May 13, 2021Print | PDF
From March 5 to 21, four bachelor of business administration students from Wilfrid Laurier University’s Lazaridis School of Business and Economics competed against 84 post-secondary institutions from around the world in the Global Case Competition, hosted virtually by the BI Norwegian Business School, to come up with a solution to a very big problem: world hunger.
Jason Amri, Rohan Dey, Abigail Leu and Cindy Vuong, in second, fourth, first and fourth year, respectively, were one of the youngest teams in the competition, but still made it to the semi-finals, advancing past master’s and PhD students from many of the world’s most prestigious business schools.
The competition, sponsored by management consulting firm Kearney, as well as EAT, a non-profit organization dedicated to transforming the global food system, challenged students to generate game-changing solutions ahead of the UN Food Systems Summit, which will be held in the fall. The winners were chosen by a panel of judges, including representatives from the UN’s Action Tracks.
Teams were given 24 hours to come up with a solution, then two weeks following to further develop and refine their ideas. The scale of the problem allowed for a lot of creativity, but it also made finding a specific solution challenging.
“The broad scope of the problem was demanding,” says Amri. “Without any guidance on a particular area or goal to focus on, we were left to make all the decisions, and make the right ones. This problem is one that has been worked on by global experts for decades but was posed to teams of students to tackle within 24 hours.”
Laurier’s team started by researching the global food system, including the production and distribution of food, current problems and proposed solutions. They also studied the UN’s Action Tracks and Sustainable Development Goals and decided to search for a solution that would help make safe and nutritious food more accessible; make production and consumption more sustainable; and build resiliency and advance livelihoods within communities.
They proposed a solution that would provide pre-made greenhouses and educational resources about agriculture for families in Mozambique. The project would empower women, in particular, to grow nutritious fruits and vegetables that would both feed their families and communities and could be sold at fair trade markets through Slow Food International.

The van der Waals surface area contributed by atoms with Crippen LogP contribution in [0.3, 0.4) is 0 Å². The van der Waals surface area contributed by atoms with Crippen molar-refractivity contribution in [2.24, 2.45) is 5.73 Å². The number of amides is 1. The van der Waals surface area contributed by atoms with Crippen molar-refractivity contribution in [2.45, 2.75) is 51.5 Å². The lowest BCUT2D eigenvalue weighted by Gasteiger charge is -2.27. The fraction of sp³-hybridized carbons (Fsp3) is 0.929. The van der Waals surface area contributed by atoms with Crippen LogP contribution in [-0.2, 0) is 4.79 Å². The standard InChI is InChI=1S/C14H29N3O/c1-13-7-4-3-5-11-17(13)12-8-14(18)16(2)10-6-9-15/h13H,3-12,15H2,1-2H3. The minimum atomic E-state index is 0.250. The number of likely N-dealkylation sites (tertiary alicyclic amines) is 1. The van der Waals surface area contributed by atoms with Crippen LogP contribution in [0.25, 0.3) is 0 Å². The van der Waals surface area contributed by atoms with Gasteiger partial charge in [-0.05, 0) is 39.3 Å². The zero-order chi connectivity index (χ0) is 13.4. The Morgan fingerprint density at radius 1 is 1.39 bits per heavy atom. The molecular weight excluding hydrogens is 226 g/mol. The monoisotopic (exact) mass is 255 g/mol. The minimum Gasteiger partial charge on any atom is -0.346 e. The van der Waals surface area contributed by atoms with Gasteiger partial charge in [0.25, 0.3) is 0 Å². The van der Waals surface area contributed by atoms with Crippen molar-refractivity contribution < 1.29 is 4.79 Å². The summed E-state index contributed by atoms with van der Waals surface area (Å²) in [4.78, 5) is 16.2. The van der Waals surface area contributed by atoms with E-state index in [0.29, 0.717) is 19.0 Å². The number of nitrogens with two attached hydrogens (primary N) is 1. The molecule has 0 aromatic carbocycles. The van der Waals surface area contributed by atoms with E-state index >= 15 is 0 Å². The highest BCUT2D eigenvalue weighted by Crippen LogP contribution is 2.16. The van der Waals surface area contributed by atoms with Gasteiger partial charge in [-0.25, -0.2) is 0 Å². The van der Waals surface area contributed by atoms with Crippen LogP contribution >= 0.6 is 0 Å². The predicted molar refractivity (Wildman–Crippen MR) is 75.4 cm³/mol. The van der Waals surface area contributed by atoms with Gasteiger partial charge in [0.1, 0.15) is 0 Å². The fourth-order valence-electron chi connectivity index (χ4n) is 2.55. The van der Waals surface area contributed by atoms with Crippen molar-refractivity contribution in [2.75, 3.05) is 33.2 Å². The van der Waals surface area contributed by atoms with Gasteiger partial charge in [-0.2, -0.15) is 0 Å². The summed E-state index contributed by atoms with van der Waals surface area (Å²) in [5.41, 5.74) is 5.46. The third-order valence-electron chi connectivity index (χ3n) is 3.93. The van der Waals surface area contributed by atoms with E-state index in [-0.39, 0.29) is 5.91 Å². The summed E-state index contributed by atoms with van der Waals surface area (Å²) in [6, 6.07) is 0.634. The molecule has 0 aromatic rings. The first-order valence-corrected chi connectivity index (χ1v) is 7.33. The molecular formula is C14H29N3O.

“As a second-year student, it’s invigorating getting to compete on the global stage alongside world-renowned business schools,” says Amri. “It was such a great experience getting to work with the team and develop a solution we are truly proud of. It was especially an honour to present to industry leaders who think about these problems on a daily basis. These are top experts in their field who took the time to understand our ideas and felt compelled to advance our team.”
Amri, Dey, Leu and Vuong are all members of the JDCC Laurier team. For the past five months, they’ve been working together every Sunday to study, train and practice for case competitions. The experience has helped them learn how to break down complex problems, find attainable solutions and then communicate them effectively.
Leading up to the Global Case Competition, the team met several times a week with their faculty advisor, Associate Professor Sofy Carayannopoulos, who provided support and advice and also helped them run through a mock case.
“Sofy supported us from before the competition started and all the way to the end,” says Vuong. “She spent countless late nights helping us craft our storyline and coaching us on delivery. Even before the competition started, Sofy helped us prep by providing everything from guidance on where to find helpful research to doing mock presentations with the team on the weekends. She was our biggest supporter in terms of advice but also our biggest cheerleader!”
With their range of experiences and years of education, Laurier’s team also learned a lot from each other.
“The team I competed with was very diverse, ranging from a first-year [student] who just finished their first semester of university to someone like me, who is just about to graduate,” says Vuong. “Case competitions are not only great learning experiences, but they also encourage diversity of thought and learning from your peers.”
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